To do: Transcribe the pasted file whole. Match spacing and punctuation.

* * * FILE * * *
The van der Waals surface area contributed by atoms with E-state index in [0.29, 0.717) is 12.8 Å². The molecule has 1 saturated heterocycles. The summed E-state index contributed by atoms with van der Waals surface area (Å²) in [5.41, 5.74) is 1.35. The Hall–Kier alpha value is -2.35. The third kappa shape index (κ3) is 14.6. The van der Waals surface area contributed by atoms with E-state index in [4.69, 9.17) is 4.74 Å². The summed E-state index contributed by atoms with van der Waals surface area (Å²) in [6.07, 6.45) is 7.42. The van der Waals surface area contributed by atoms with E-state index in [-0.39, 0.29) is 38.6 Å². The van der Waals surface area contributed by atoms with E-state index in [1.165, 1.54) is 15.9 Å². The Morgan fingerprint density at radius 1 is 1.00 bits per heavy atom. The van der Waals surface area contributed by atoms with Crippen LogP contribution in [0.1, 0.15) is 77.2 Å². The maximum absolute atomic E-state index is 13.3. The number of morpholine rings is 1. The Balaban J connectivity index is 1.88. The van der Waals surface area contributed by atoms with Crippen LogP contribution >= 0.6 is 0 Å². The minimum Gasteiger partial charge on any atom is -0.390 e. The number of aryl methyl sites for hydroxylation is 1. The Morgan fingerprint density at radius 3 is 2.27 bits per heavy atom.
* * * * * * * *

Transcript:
The van der Waals surface area contributed by atoms with E-state index in [0.29, 0.717) is 12.8 Å². The molecule has 1 saturated heterocycles. The summed E-state index contributed by atoms with van der Waals surface area (Å²) in [5.41, 5.74) is 1.35. The Hall–Kier alpha value is -2.35. The third kappa shape index (κ3) is 14.6. The van der Waals surface area contributed by atoms with E-state index in [4.69, 9.17) is 4.74 Å². The summed E-state index contributed by atoms with van der Waals surface area (Å²) in [6.07, 6.45) is 7.42. The van der Waals surface area contributed by atoms with E-state index in [-0.39, 0.29) is 38.6 Å². The van der Waals surface area contributed by atoms with E-state index in [1.165, 1.54) is 15.9 Å². The Morgan fingerprint density at radius 1 is 1.00 bits per heavy atom. The van der Waals surface area contributed by atoms with Crippen LogP contribution in [0.1, 0.15) is 77.2 Å². The maximum absolute atomic E-state index is 13.3. The number of morpholine rings is 1. The Balaban J connectivity index is 1.88. The van der Waals surface area contributed by atoms with Crippen LogP contribution >= 0.6 is 0 Å². The minimum Gasteiger partial charge on any atom is -0.390 e. The number of aryl methyl sites for hydroxylation is 1. The Morgan fingerprint density at radius 3 is 2.27 bits per heavy atom.